Thursday, September 28, 2017

Invasion of the Vegetables 2

I’ve written about my farmers’ market love affair before, but now I am positively racked with vegetable gluttony. I try to resist the farmers’ market – I can’t possibly fit any more giant celery or giant leeks or giant chard in the refrigerator – but it calls to me. Maybe if I just walk around and admire the vegetables I won’t bring any more home.

But who can resist?

I used to easily pass certain vegetables by; I don’t like radishes and who knew which part of a fennel you ate? But I went one day with my friend Rob, and he said, “If you roast radishes, they get mild. If you roast those salad turnips, they get soft and juicy. Just try it.” I have bunches and bunches of radishes now, and I get more each week. I roast and roast and roast … when I’m not making gallons of soup.
I invite friends over to reduce my inventory. I used to think of it as “making dinner,” now it’s “making room in the fridge” and the dinner is incidental.

It’s not just my weakness either. My friend Judith was traveling so she showed up at my house, abandoning her Brussels sprouts and turnips as she left town. (Yes, it reminded me of those old jokes about secretly delivering excess zucchini in the middle of the night to your unsuspecting friends.) Judith even had a kohlrabi thing, which looks like some terrible mutation but that’s what a kohlrabi is.
I positively scour cookbooks, magazines, and the Internet for recipes. Oh, yikes: I’ve turned into a Foodie! A vegetable-only Foodie. I make things with names like Fennel Leek Soup, Curried Brussels Sprouts with Currants, and Asian Sesame Zucchini Noodles (out came the spiralizer). All the extra leaves go into Minestra di Riso e Fagioli alla Genovese (soup).

Kohlrabi nearly stumped me: my $30 America’s Test Kitchen Vegetarian cookbook doesn’t even have kohlrabi in the index. Martha Stewart, however, has “8 Delicious Ideas” for kohlrabi. That’ll be tomorrow’s experiment, tomorrow’s New Thing.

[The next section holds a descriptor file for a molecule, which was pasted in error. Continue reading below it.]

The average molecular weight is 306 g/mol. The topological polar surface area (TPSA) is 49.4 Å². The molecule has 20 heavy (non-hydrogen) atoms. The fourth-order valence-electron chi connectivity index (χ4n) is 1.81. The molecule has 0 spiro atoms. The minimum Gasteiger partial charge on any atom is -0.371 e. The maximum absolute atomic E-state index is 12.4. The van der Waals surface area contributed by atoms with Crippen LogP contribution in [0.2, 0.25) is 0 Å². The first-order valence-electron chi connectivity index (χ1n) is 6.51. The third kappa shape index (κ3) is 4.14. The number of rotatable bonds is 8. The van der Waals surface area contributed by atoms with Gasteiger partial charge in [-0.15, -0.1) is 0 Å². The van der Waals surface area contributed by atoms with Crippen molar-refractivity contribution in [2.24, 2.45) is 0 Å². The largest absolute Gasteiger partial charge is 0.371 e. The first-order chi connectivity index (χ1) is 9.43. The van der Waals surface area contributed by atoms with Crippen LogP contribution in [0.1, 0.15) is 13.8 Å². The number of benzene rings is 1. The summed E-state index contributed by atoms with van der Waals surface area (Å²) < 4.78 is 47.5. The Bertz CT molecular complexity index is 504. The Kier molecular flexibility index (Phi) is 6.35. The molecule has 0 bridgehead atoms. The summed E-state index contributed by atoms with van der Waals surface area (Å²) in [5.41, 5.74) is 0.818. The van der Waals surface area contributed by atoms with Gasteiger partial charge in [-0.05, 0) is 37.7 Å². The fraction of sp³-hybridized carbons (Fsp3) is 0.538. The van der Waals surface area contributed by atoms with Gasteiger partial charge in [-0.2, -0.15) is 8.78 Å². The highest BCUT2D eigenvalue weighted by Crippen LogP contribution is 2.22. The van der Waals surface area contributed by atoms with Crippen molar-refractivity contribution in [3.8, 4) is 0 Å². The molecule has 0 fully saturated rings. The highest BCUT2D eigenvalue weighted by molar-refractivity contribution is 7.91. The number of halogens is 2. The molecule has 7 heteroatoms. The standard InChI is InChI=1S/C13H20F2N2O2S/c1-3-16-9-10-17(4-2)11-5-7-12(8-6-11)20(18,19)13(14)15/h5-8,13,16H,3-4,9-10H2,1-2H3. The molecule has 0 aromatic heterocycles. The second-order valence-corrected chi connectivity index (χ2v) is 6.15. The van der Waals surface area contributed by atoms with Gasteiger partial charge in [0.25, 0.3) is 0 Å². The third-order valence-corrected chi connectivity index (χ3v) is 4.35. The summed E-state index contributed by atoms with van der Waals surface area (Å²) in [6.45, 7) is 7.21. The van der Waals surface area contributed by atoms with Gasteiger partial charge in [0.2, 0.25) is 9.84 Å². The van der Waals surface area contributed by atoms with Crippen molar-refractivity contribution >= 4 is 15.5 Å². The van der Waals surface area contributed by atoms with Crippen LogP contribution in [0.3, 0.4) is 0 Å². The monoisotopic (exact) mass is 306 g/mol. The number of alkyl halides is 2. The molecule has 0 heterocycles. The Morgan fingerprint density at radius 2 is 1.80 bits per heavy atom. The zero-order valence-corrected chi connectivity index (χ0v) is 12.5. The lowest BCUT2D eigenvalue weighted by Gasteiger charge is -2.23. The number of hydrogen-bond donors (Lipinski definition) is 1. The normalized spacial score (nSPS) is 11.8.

I found a recipe for turnips and other root vegetables, and the photo in the magazine looked great. The recipe called for parsnips and celery root (which hadn’t made it into my kitchen yet) so I had to visit the farmers’ markets again. I had to. I found the parsnips, and one woman showed me what a celery root looked like, but she didn’t have any for sale. She told me that we could even eat the funny little rooty-looking things that stick out of the bulb.
So off I went to New Sagaya and their odd vegetable collection. (Yes, I’m prowling for vegetables. I’m a veritable vegetable Lewis and Clark.) While the man went to check for celery root in the back, I looked at all the other vegetables. Oh, no! The thing I thought was a turnip – and built the whole recipe around – is really a rutabaga! Hmmm, they look sort of similar.
I Googled “Can I substitute a rutabaga for a turnip?” and am always astonished to discover when lots of other people have had the exact same question before me.  Turns out that rutabagas were invented by crossing cabbage and turnips and supposedly, they turn a brilliant orange when they’re cooked and mashed.

When I moved from New York to California, I discovered brand new vegetables: artichokes, asparagus, things I’d never heard of. I’d grown up on French Style Green Beans from a can; gray, slimy-ish, soft and mushy green beans. I left New York believing that vegetables had to be canned to be safe to eat, like pasteurizing milk. When I discovered FRESH vegetables, my whole diet changed. In San Francisco, I lived near the produce market and bought my food daily.

Then I moved to Alaska. In the grocery store back then, I’d see vegetables for sale that would have been spoiled rejects in California: wrinkled, limp peppers; spotted green beans; soft, squishy zucchini. In California, they were compost. In Alaska, they were food.

That all changed with Costco, but the farmers’ markets offer new bounty with Alaska’s own giant, spectacular vegetables. The farmers’ markets are glorious temples of vegetables, and I worship at them. There are just two Saturdays left, and then they’re closed for the season.


1 comment:

  1. We walked over to the APU farmer's market the other day and got gorgeous crisp carrots, buttery leafy lettuce, a large luscious leek, two tempting turnips, a bunch of beautiful beets, and a loaf of fresh 3-cheese bread. What a haul!


Sharing Button